Echocardiographic wall motion abnormalities in patients with stroke may warrant cardiac evaluation Academic Article uri icon

Overview

MeSH Major

  • Arthritis, Rheumatoid
  • Patient Care Team

abstract

  • © Author(s) (or their employer(s)) 2019. No commercial re-use. See rights and permissions. Published by BMJ. Background: The aetiology of wall motion abnormalities (WMA) in patients with ischaemic stroke is unclear. We hypothesised that WMAs on transthoracic echocardiography (TTE) in the setting of ischaemic stroke mostly reflect pre-existing coronary heart disease rather than simply an isolated neurocardiogenic phenomenon. Methods: Data were retrospectively abstracted from a prospective ischaemic stroke database over 18 months and included patients with ischaemic stroke who underwent a TTE. Coronary artery disease was defined as history of myocardial infarction (MI), coronary intervention or ECG evidence of prior MI. The presence (vs absence) of WMA was abstracted. Multivariable logistic regression was used to determine the association between coronary artery disease and WMA in models adjusting for potential confounders. Results: We identified 1044 patients who met inclusion criteria; 139 (13.3%, 95% CI 11.2% to 15.4%) had evidence of WMA of whom only 23 (16.6%, 95% CI 10.4% to 22.8%) had no history of heart disease or ECG evidence of prior MI. Among these 23 patients, 12 had a follow-up TTE after the stroke and WMA persisted in 92.7% (11/12) of patients. In fully adjusted models, factors associated with WMA were older age (OR per year increase 1.03, 95% 1.01 to 1.05, p=0.009), congestive heart failure (OR 4.44, 95% CI 2.39 to 8.33, p<0.001), history of coronary heart disease or ECG evidence prior MI (OR 27.03, 95% CI 14.93 to 50.0, p<0.001) and elevated serum troponin levels (OR 2.00, 95% CI 1.06 to 3.75, p=0.031). Conclusion: In patients with ischaemic stroke, WMA on TTE may reflect underlying cardiac disease and further cardiac evaluation may be considered.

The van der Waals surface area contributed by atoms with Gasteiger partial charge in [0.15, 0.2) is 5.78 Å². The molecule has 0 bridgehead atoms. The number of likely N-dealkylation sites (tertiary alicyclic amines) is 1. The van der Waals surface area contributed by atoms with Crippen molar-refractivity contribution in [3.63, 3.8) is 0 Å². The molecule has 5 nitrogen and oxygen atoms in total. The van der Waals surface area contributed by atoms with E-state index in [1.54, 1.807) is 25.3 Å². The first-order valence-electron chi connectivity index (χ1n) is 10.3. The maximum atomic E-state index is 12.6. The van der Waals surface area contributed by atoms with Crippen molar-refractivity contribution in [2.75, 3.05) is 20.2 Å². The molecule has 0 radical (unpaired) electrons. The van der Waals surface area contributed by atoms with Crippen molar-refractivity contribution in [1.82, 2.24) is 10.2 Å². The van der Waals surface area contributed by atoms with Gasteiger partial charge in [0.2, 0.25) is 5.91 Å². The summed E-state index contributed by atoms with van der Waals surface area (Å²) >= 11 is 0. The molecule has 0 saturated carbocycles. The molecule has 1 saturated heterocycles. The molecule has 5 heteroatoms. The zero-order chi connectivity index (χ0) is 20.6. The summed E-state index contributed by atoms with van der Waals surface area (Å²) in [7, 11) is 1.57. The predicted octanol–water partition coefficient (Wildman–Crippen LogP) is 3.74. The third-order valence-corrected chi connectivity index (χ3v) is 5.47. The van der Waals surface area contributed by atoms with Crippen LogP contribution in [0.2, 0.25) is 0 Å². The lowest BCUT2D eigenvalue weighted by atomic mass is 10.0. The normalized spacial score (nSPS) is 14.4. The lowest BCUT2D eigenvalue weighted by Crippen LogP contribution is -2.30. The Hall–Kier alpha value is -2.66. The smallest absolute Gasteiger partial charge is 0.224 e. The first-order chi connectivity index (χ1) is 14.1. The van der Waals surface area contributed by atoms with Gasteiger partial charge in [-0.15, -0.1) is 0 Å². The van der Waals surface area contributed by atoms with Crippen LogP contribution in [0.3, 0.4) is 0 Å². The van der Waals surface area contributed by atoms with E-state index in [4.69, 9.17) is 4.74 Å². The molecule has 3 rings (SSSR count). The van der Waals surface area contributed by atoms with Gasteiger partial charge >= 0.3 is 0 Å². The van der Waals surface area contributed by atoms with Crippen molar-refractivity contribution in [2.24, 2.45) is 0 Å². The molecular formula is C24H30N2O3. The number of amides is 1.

publication date

  • January 2019

Research

keywords

  • Academic Article

Identity

Digital Object Identifier (DOI)

  • 10.1136/jnnp-2018-320219